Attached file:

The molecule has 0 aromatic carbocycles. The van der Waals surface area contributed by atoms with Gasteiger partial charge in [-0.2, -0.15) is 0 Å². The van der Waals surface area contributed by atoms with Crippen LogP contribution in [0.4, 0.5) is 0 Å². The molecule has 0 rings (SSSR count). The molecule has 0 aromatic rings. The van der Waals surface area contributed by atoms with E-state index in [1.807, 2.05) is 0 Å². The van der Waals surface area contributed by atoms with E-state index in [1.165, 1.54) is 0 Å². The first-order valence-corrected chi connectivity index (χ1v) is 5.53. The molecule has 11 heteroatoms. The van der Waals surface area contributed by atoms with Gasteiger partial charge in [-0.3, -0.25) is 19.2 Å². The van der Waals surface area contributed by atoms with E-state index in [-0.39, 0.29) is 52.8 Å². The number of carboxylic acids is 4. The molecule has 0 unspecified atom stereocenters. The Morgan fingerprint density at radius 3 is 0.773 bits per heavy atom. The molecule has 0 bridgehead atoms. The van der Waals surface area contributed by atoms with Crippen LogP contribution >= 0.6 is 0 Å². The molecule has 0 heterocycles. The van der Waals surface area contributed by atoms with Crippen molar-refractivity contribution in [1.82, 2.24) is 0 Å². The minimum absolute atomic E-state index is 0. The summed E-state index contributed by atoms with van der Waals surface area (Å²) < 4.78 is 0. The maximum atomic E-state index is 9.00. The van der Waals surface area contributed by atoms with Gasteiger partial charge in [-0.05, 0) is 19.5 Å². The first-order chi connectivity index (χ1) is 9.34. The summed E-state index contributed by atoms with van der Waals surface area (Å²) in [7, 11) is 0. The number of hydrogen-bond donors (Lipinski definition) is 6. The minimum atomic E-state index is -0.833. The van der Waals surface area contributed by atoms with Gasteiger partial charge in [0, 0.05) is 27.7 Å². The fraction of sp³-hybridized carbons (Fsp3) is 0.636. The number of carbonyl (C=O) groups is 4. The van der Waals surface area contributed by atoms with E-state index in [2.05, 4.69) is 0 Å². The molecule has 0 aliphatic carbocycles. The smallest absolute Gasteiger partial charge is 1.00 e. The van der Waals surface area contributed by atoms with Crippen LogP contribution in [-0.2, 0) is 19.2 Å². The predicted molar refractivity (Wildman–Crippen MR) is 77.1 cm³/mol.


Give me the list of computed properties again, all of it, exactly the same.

The molecule has 0 aromatic carbocycles. The van der Waals surface area contributed by atoms with Gasteiger partial charge in [-0.2, -0.15) is 0 Å². The van der Waals surface area contributed by atoms with Crippen LogP contribution in [0.4, 0.5) is 0 Å². The molecule has 0 rings (SSSR count). The molecule has 0 aromatic rings. The van der Waals surface area contributed by atoms with E-state index in [1.807, 2.05) is 0 Å². The van der Waals surface area contributed by atoms with E-state index in [1.165, 1.54) is 0 Å². The first-order valence-corrected chi connectivity index (χ1v) is 5.53. The molecule has 11 heteroatoms. The van der Waals surface area contributed by atoms with Gasteiger partial charge in [-0.3, -0.25) is 19.2 Å². The van der Waals surface area contributed by atoms with E-state index in [-0.39, 0.29) is 52.8 Å². The number of carboxylic acids is 4. The molecule has 0 unspecified atom stereocenters. The Morgan fingerprint density at radius 3 is 0.773 bits per heavy atom. The molecule has 0 bridgehead atoms. The van der Waals surface area contributed by atoms with Crippen LogP contribution >= 0.6 is 0 Å². The molecule has 0 heterocycles. The van der Waals surface area contributed by atoms with Crippen molar-refractivity contribution in [1.82, 2.24) is 0 Å². The minimum absolute atomic E-state index is 0. The summed E-state index contributed by atoms with van der Waals surface area (Å²) < 4.78 is 0. The maximum atomic E-state index is 9.00. The van der Waals surface area contributed by atoms with Gasteiger partial charge in [-0.05, 0) is 19.5 Å². The first-order chi connectivity index (χ1) is 9.34. The summed E-state index contributed by atoms with van der Waals surface area (Å²) in [7, 11) is 0. The number of hydrogen-bond donors (Lipinski definition) is 6. The minimum atomic E-state index is -0.833. The van der Waals surface area contributed by atoms with Gasteiger partial charge in [0, 0.05) is 27.7 Å². The fraction of sp³-hybridized carbons (Fsp3) is 0.636. The number of carbonyl (C=O) groups is 4. The van der Waals surface area contributed by atoms with E-state index in [2.05, 4.69) is 0 Å². The molecule has 0 aliphatic carbocycles. The smallest absolute Gasteiger partial charge is 1.00 e. The van der Waals surface area contributed by atoms with Crippen LogP contribution in [-0.2, 0) is 19.2 Å². The predicted molar refractivity (Wildman–Crippen MR) is 77.1 cm³/mol.